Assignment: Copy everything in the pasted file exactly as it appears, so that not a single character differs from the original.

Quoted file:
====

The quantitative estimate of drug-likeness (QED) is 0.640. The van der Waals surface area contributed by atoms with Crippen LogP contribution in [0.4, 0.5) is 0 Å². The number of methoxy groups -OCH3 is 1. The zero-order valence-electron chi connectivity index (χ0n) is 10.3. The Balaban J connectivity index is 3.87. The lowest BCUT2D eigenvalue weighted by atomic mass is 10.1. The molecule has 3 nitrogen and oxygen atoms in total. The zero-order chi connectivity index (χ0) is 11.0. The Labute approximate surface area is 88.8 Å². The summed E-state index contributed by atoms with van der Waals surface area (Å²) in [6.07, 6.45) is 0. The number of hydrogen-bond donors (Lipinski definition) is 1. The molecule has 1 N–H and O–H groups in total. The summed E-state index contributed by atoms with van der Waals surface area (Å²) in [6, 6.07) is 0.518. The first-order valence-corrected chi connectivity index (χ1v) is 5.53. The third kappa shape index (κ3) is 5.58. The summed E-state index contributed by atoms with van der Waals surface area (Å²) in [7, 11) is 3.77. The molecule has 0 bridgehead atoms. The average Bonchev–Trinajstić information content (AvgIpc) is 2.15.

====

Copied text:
The quantitative estimate of drug-likeness (QED) is 0.640. The van der Waals surface area contributed by atoms with Crippen LogP contribution in [0.4, 0.5) is 0 Å². The number of methoxy groups -OCH3 is 1. The zero-order valence-electron chi connectivity index (χ0n) is 10.3. The Balaban J connectivity index is 3.87. The lowest BCUT2D eigenvalue weighted by atomic mass is 10.1. The molecule has 3 nitrogen and oxygen atoms in total. The zero-order chi connectivity index (χ0) is 11.0. The Labute approximate surface area is 88.8 Å². The summed E-state index contributed by atoms with van der Waals surface area (Å²) in [6.07, 6.45) is 0. The number of hydrogen-bond donors (Lipinski definition) is 1. The molecule has 1 N–H and O–H groups in total. The summed E-state index contributed by atoms with van der Waals surface area (Å²) in [6, 6.07) is 0.518. The first-order valence-corrected chi connectivity index (χ1v) is 5.53. The third kappa shape index (κ3) is 5.58. The summed E-state index contributed by atoms with van der Waals surface area (Å²) in [7, 11) is 3.77. The molecule has 0 bridgehead atoms. The average Bonchev–Trinajstić information content (AvgIpc) is 2.15.